Local newspapers face a bleak future unless they invest in specialist journalists and adapt to the integrated print and digital landscape – according to two national newspaper editors.
The Guardian’s Alan Rusbridger and Robert Thomson from The Times have told the House of Lords Communications Committee that the newspaper industry faces renewed pressure from the loss of advertising revenue to the internet and needs investment and a commitment to journalism to survive.
The pair gave evidence in separate sessions to the recently formed committee as part of a probe into the effect of media owners on news. Both were asked to describe the way they were appointed, and the effect that their owners, the Scott Trust and News International, have on their editorial line.
Rusbridger said the independent owner of The Guardian, the Scott Trust, set up in 1935 after the sudden death of the paper’s editor, CP Scott, had no influence on the paper’s editorial output or line, and said there was ‘no higher power’than the paper’s editor and staff.
Thomson said of his relationship with proprietor Rupert Murdoch: ‘We have discussions about world affairs; he is a very curious person.
‘What we do not discuss is what is in the next day’s paper. There is a line there and he knows where it is.”
Thomson revealed that he did not speak to Murdoch in the run-up to the 2003 invasion of Iraq or before the past two General Elections, though he admitted that the proprietor has ‘a very different relationship’with his other British titles, suggesting that he may exert more influence at The Sun and News of the World.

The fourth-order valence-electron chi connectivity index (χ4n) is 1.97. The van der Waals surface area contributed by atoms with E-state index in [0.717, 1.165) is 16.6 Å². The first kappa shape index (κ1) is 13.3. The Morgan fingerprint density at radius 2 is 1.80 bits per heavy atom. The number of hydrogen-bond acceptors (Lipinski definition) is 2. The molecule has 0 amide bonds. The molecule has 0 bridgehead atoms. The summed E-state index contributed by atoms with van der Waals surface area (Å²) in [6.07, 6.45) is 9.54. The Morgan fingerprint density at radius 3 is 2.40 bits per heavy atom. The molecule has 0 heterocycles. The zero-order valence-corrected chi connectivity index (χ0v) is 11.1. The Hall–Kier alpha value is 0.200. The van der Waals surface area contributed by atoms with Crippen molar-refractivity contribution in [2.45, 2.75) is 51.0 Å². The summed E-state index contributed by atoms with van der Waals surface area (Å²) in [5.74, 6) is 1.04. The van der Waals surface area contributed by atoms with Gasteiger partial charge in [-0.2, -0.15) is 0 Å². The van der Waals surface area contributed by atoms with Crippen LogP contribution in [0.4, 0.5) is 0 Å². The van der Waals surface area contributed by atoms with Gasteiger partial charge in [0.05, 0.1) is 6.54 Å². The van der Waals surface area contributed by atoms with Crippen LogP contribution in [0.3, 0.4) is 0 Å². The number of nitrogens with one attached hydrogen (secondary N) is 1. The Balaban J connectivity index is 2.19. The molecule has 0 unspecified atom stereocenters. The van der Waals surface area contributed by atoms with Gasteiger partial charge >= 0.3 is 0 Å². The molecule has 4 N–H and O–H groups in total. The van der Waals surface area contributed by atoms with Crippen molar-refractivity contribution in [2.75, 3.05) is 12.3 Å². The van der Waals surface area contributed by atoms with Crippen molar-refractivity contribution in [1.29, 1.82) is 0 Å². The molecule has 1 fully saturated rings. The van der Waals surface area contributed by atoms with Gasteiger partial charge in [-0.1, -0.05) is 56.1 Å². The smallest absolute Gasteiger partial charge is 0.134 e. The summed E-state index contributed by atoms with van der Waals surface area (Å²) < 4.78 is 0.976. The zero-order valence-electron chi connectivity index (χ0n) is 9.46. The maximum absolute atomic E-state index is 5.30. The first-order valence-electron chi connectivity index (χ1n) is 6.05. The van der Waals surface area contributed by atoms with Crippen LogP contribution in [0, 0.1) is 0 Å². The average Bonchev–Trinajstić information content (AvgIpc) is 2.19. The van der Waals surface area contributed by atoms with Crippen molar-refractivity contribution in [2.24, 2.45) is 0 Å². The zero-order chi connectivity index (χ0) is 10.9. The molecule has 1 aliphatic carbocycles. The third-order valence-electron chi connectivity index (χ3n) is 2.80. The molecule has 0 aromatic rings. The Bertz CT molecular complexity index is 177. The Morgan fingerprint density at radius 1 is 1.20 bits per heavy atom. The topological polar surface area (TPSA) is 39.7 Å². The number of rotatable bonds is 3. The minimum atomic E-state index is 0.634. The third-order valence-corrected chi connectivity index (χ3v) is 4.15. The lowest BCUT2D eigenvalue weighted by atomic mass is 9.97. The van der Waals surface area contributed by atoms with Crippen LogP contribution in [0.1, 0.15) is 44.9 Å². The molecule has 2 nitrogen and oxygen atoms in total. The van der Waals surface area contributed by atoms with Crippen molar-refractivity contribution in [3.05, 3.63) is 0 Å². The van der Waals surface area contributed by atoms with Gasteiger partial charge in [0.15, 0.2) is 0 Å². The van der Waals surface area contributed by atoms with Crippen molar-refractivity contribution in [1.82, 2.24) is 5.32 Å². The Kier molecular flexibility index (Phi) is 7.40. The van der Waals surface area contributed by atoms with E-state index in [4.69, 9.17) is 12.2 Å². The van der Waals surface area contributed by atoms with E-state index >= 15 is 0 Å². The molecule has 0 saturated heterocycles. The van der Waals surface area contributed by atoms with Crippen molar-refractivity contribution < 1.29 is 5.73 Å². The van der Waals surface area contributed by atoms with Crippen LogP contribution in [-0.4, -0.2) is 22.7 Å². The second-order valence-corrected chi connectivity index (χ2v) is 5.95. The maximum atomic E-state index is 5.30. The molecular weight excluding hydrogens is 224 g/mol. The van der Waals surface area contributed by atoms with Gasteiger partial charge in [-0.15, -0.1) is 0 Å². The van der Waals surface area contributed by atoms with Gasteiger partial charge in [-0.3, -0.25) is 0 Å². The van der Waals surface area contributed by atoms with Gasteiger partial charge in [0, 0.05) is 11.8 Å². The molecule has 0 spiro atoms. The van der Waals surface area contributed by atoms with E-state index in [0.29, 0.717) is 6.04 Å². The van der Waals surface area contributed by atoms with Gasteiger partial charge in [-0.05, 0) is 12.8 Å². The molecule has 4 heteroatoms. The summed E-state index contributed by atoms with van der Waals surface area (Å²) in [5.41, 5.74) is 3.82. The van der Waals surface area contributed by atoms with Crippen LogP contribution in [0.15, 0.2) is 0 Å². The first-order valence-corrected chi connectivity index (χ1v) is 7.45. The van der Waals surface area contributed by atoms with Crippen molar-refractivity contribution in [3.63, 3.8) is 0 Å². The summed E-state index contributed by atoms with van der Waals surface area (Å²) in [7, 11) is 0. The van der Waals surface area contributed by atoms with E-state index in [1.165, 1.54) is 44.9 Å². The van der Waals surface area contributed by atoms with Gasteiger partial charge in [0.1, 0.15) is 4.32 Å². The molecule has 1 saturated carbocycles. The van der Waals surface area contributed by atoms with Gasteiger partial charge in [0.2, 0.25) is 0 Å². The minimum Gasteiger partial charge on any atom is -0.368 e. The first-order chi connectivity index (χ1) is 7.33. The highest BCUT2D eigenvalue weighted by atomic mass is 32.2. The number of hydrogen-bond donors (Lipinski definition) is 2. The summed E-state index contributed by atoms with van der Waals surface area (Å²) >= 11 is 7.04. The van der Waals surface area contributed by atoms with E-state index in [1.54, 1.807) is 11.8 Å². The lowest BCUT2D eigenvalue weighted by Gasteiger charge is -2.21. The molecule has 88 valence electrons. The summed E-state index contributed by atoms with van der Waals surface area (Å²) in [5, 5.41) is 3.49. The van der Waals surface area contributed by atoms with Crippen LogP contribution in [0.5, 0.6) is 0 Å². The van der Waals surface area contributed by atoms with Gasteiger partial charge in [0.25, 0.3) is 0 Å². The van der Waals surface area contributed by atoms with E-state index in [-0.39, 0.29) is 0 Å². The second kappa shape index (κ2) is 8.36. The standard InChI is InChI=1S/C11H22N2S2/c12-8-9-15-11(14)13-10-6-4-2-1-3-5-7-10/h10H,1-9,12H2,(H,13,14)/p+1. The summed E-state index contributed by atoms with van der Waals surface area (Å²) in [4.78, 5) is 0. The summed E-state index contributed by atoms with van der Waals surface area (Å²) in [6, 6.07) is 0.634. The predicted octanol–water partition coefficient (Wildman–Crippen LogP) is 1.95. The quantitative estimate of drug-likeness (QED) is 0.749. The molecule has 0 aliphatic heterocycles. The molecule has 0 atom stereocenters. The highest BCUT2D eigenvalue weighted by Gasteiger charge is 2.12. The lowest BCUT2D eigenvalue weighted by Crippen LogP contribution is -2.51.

Rusbridger said he was ‘troubled by the power the mainstream media has’in society, adding that owners were ‘effectively in control of everything in their papers”.
But he warned that the downturn in advertising, along with the development of the internet, would cause the newspaper industry – and particularly regional titles – to struggle to survive a ‘spiral of decline”.
He added that readership for The Guardian was generally up thanks to its successful website, but that circulation was down, in line with ‘the general trend”.
‘My assumption is that the overwhelming majority of classified advertising is going to go on the internet,’he said. ‘All the newspapers will try to develop strategies to keep it but they have a rather integral problem.
‘The circulations of all newspapers have been in sharp decline for 50 or 60 years. Google is killing off classified advertising – cars, jobs and homes – our main source of revenue.
‘And the main response of newspaper owners is to cut back on editorial costs. Competition then comes in from the freesheets and erodes them. That’s going to be extremely tough.”
Because of society’s need for news, ‘new models’of online news delivery would spring up to fill the gaps left by the flagging local press, said Rusbridger, adding: ‘I do not think the printed local newspaper has a future.”
Thomson, himself a former foreign correspondent in China, warned that newspapers should not cut back on specialist reporters in the face of budget cuts and an advertising downturn now that it is ‘easier for normal people to be journalists”.
‘I am worried about how we can employ specialists to cover the reality of China or India. You can get citizen journalism but it won’t be of the standard as that of full-time journalists. That is the element of journalism that is most at threat,’he said.
On a more positive note, Thomson said that, for the first time in decades, The Times would make a profit ‘some time in the next financial year”.